"A kind of prelude to the renovation of all things": the Lenten Ember Days and the approach of Spring

On this second of the Lenten Ember Days, heralding the approach of Spring, a delightful passage from Bishop Horne - quoted by Mant in his Notes (1820) - on how the change of season reflects the Church's observance of Lent in preparation for Easter:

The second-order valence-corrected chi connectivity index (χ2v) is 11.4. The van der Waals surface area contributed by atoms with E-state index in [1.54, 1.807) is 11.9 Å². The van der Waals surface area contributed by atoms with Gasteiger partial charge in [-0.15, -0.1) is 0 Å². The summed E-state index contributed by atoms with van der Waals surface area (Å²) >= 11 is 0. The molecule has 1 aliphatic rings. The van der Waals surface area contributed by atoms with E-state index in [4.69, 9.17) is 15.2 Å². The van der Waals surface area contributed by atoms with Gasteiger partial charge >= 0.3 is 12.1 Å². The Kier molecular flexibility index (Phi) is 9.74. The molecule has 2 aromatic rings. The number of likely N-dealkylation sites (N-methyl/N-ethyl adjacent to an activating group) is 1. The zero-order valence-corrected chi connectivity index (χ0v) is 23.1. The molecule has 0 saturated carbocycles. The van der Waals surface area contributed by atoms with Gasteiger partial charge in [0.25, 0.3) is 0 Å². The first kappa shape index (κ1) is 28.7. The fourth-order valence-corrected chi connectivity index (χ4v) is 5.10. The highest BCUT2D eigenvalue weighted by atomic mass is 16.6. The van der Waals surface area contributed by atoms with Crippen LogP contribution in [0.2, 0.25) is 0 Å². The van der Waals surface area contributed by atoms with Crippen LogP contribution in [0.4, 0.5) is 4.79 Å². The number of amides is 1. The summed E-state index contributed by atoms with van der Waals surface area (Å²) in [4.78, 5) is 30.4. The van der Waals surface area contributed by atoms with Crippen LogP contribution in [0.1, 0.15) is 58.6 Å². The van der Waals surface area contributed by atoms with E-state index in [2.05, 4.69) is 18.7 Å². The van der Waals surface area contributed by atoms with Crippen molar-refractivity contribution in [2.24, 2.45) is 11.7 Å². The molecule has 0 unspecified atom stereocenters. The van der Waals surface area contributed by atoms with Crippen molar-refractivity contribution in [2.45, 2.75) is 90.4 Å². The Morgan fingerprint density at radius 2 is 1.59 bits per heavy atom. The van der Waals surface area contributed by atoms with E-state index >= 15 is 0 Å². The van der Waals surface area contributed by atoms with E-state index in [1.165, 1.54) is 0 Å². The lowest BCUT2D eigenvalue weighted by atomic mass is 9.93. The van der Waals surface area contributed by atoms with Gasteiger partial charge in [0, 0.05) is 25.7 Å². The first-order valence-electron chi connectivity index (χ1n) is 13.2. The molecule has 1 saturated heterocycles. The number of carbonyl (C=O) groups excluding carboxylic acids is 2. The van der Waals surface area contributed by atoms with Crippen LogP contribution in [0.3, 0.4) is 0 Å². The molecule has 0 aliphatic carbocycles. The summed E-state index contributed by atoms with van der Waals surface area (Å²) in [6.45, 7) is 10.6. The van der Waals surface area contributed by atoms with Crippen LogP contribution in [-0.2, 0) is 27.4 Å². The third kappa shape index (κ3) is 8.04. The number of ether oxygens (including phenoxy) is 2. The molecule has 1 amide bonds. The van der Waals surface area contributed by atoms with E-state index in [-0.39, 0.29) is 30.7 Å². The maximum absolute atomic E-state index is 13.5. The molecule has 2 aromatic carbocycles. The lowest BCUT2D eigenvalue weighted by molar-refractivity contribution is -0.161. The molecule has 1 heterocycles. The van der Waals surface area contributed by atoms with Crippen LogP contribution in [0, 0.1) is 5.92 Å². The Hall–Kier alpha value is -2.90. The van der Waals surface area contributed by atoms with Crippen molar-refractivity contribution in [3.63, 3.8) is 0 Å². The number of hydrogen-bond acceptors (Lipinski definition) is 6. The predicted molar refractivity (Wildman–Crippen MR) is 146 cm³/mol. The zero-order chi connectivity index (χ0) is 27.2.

It was wisely foreseen, that, should the sinner be permitted to reserve to himself the choice of a “convenient season” wherein to turn from sin to righteousness, that “convenient season” would never come; and the specious plea of keeping every day holy alike would often be found to cover a design of keeping none holy at all. It seemed good therefore to the Church to fix a stated time, in which men might enter upon the great work of their repentance. And what time could have been selected with greater propriety than this “Lenten,” or, spring season, when universal nature, awakening from her wintry sleep, and coming out of a state of deformity, and a course of penance, imposed for the transgression, of man, her Lord and Master, is about to rise from the dead; and, putting on her garments of glory and beauty, to give us a kind of prelude to the renovation of all things? So that the whole creation most harmoniously accompanieth the voice of the Church, as that sweetly accordeth to the call of the apostle, “Awake thou that sleep and arise from the dead, and Christ shall give thee light.” 


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